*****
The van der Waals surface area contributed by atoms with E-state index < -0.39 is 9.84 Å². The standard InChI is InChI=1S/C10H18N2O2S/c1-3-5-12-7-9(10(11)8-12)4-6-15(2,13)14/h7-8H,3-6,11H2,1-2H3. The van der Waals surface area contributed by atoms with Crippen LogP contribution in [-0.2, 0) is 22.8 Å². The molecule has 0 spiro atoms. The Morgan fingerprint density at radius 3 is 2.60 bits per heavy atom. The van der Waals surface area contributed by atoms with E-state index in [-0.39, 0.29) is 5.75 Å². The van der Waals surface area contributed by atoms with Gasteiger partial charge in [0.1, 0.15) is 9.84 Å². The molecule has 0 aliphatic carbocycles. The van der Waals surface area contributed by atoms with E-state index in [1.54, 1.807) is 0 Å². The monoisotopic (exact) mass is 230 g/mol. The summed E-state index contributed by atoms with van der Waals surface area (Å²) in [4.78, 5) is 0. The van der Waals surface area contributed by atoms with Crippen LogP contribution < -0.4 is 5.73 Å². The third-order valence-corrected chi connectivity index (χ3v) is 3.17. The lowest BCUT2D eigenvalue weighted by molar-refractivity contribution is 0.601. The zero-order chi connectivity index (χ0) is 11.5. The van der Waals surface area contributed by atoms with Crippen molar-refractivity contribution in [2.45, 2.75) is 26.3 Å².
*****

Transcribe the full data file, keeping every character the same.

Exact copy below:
The van der Waals surface area contributed by atoms with E-state index < -0.39 is 9.84 Å². The standard InChI is InChI=1S/C10H18N2O2S/c1-3-5-12-7-9(10(11)8-12)4-6-15(2,13)14/h7-8H,3-6,11H2,1-2H3. The van der Waals surface area contributed by atoms with Crippen LogP contribution in [-0.2, 0) is 22.8 Å². The molecule has 0 spiro atoms. The Morgan fingerprint density at radius 3 is 2.60 bits per heavy atom. The van der Waals surface area contributed by atoms with E-state index in [-0.39, 0.29) is 5.75 Å². The van der Waals surface area contributed by atoms with Gasteiger partial charge in [0.1, 0.15) is 9.84 Å². The molecule has 0 aliphatic carbocycles. The van der Waals surface area contributed by atoms with E-state index in [1.54, 1.807) is 0 Å². The monoisotopic (exact) mass is 230 g/mol. The summed E-state index contributed by atoms with van der Waals surface area (Å²) in [4.78, 5) is 0. The van der Waals surface area contributed by atoms with Crippen LogP contribution < -0.4 is 5.73 Å². The third-order valence-corrected chi connectivity index (χ3v) is 3.17. The lowest BCUT2D eigenvalue weighted by molar-refractivity contribution is 0.601. The zero-order chi connectivity index (χ0) is 11.5. The van der Waals surface area contributed by atoms with Crippen molar-refractivity contribution in [2.45, 2.75) is 26.3 Å².